Hong Kong's Court of Final Appeal (CFA) has ruled in favour of a senior immigration officer in his battle to have his marriage to British citizen officially recognised. Angus Leung took the government to court after the Secretary for the Civil Service refused to grant spousal benefits to his husband, Scott Adams. The judgment marks a major victory for the territory's LGBT+ community.
In Leung Chun Kwong v Secretary for the Civil Service and Commissioner of Inland Revenue  HKCFA 19, the CFA considered the case of the couple who had married in New Zealand, where same-sex marriage is legal, on 18 April 2014. Leung was entitled to various medical and dental benefits which should also have been made available to his British spouse. Leung tried to update his marital status with the Civil Service Bureau but was told that the marriage was not a marriage within the meaning of Hong Kong law, so that Adams was not entitled to the spousal benefits.
In May 2015, Leung also tried to elect for joint tax assessment with his husband but was refused by the Commissioner for Inland Revenue on the basis that Leung and Adams were not husband and wife for the purposes of the Inland Revenue Ordinance. Leung challenged both decisions by way of judicial review proceedings.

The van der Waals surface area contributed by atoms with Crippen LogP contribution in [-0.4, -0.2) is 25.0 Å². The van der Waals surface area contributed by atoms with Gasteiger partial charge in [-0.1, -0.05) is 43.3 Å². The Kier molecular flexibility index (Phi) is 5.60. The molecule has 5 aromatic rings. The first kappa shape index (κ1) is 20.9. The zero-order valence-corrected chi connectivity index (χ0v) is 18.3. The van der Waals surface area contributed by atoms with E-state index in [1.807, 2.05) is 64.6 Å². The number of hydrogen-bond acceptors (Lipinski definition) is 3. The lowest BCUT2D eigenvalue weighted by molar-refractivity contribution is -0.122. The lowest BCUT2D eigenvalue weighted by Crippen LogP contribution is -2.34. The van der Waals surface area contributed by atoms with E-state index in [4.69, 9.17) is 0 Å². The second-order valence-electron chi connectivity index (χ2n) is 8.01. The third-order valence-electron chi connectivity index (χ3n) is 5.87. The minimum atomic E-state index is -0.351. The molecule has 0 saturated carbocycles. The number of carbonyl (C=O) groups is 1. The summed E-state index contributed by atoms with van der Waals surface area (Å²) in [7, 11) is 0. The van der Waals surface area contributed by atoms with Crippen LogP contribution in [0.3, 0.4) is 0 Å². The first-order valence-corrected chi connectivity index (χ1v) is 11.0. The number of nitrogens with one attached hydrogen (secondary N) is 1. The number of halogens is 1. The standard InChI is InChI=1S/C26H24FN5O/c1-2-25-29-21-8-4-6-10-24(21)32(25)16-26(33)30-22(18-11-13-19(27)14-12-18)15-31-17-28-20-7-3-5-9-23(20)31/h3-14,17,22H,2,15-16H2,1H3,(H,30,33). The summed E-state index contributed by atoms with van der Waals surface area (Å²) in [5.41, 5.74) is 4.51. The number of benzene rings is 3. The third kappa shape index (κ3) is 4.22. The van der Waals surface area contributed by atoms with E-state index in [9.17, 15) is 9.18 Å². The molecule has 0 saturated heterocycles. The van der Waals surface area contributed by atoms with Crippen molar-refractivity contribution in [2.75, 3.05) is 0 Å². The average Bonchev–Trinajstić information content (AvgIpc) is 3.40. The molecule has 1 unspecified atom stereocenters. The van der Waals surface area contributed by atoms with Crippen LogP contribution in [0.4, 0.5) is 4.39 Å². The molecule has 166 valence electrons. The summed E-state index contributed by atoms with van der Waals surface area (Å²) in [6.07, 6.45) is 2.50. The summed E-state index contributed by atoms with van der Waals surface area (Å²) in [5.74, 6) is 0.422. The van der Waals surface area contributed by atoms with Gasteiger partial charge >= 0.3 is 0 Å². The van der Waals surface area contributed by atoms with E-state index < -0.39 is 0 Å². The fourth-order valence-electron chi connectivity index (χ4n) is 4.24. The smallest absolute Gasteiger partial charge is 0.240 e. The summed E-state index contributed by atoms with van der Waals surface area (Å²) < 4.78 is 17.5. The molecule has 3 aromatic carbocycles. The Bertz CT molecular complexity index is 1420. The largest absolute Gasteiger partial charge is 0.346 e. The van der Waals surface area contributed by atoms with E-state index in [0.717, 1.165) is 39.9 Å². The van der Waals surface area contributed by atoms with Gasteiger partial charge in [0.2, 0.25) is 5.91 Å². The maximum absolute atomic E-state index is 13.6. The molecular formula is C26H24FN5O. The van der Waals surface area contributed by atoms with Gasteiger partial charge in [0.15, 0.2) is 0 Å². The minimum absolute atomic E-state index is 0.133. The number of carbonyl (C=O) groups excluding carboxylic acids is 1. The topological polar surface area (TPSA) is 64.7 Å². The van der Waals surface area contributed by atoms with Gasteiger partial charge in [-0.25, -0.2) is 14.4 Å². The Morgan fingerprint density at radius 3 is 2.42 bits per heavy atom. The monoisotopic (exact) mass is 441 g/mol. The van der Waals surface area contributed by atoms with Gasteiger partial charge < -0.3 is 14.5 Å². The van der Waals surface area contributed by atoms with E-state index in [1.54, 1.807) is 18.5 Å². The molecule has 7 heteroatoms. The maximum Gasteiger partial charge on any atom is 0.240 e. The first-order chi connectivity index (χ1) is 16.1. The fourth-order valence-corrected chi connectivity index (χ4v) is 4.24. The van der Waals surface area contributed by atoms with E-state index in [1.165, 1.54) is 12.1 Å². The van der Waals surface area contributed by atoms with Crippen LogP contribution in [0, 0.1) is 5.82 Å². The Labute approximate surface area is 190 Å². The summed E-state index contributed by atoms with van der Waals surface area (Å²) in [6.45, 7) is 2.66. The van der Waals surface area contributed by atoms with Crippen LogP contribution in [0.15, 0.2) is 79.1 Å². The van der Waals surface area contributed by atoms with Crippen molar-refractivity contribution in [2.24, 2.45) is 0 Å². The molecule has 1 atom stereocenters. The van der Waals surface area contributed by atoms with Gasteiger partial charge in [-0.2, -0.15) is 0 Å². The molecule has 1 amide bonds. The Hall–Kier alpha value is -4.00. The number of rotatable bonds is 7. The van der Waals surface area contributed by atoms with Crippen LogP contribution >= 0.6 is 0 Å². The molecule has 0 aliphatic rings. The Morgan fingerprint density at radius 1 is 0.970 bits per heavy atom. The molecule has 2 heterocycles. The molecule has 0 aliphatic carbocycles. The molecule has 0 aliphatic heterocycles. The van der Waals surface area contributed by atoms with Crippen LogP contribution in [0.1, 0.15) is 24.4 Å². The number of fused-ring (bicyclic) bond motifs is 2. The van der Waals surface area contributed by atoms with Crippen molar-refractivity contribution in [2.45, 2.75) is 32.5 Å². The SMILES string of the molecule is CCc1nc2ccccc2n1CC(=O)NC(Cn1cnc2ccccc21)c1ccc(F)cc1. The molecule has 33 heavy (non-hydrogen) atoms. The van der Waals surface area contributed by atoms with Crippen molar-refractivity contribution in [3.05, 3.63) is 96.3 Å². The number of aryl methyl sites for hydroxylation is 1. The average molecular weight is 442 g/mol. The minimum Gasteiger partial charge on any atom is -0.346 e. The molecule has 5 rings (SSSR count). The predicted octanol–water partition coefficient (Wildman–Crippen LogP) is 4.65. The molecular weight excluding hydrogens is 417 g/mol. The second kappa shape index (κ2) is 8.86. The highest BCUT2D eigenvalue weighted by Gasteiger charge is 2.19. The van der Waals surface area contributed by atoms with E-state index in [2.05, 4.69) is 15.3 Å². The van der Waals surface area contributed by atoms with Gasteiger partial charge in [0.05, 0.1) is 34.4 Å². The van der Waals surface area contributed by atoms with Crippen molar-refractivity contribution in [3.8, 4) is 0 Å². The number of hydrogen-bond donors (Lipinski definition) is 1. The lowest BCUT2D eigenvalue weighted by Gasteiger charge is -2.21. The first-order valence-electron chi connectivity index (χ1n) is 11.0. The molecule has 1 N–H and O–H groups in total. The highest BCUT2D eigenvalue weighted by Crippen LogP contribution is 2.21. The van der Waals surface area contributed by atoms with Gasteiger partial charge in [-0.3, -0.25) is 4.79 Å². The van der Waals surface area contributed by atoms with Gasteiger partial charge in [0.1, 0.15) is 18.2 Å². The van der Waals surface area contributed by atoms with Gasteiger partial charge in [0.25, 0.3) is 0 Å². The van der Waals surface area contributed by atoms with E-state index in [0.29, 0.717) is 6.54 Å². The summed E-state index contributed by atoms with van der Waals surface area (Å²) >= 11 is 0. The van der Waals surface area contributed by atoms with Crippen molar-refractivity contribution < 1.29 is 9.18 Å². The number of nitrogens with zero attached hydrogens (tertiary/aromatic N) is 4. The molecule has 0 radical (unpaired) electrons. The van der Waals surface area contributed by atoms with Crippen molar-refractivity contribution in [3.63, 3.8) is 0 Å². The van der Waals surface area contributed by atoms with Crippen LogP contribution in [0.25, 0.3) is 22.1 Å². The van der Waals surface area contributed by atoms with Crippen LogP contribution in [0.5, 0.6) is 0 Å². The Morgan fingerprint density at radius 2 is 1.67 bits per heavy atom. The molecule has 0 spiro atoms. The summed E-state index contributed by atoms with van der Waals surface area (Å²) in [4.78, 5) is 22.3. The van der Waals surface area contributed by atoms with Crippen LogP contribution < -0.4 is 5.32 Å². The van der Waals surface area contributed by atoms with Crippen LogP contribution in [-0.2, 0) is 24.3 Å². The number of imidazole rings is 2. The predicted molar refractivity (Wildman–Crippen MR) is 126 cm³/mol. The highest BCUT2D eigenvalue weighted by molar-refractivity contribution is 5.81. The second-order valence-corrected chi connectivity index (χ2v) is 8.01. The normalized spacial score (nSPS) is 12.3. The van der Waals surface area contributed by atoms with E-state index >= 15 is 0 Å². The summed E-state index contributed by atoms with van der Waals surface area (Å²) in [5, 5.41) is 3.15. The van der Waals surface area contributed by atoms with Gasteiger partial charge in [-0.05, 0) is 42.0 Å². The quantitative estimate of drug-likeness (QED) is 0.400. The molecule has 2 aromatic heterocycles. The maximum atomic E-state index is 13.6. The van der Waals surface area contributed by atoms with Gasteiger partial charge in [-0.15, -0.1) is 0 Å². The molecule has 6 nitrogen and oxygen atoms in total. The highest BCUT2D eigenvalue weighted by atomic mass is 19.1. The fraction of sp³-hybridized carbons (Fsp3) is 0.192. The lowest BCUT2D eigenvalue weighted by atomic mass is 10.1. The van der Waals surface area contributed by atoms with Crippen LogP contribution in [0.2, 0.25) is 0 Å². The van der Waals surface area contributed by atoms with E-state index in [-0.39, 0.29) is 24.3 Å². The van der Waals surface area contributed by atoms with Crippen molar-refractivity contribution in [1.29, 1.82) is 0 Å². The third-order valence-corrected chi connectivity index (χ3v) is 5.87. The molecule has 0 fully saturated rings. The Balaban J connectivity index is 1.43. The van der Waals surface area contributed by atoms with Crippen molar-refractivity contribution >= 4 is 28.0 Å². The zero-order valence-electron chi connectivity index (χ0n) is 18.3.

The CFA said the marriage had the same characteristics of publicity and exclusivity of a heterosexual marriage which distinguished it from a mere relationship. Whilst agreeing with the respondents that the protection of the institution of marriage as defined by the laws of Hong Kong was a legitimate aim, it would be unjust to take into account the prevailing views of the local community on marriage as a relevant consideration. The Court also found the original decisions irrational and undermined by the Secretary for Justice's own equal opportunities employment policies.
Chris Dobby, Partner in Hogan Lovells Hong Kong, said "this decision will be warmly welcomed by those in the LGBT+ community in Hong Kong and around the world, and our involvement reflects our commitment to advancing the rights of same-sex couples in the fight for inclusion and marriage equality".
The content of this article is intended to provide a general guide to the subject matter. Specialist advice should be sought about your specific circumstances.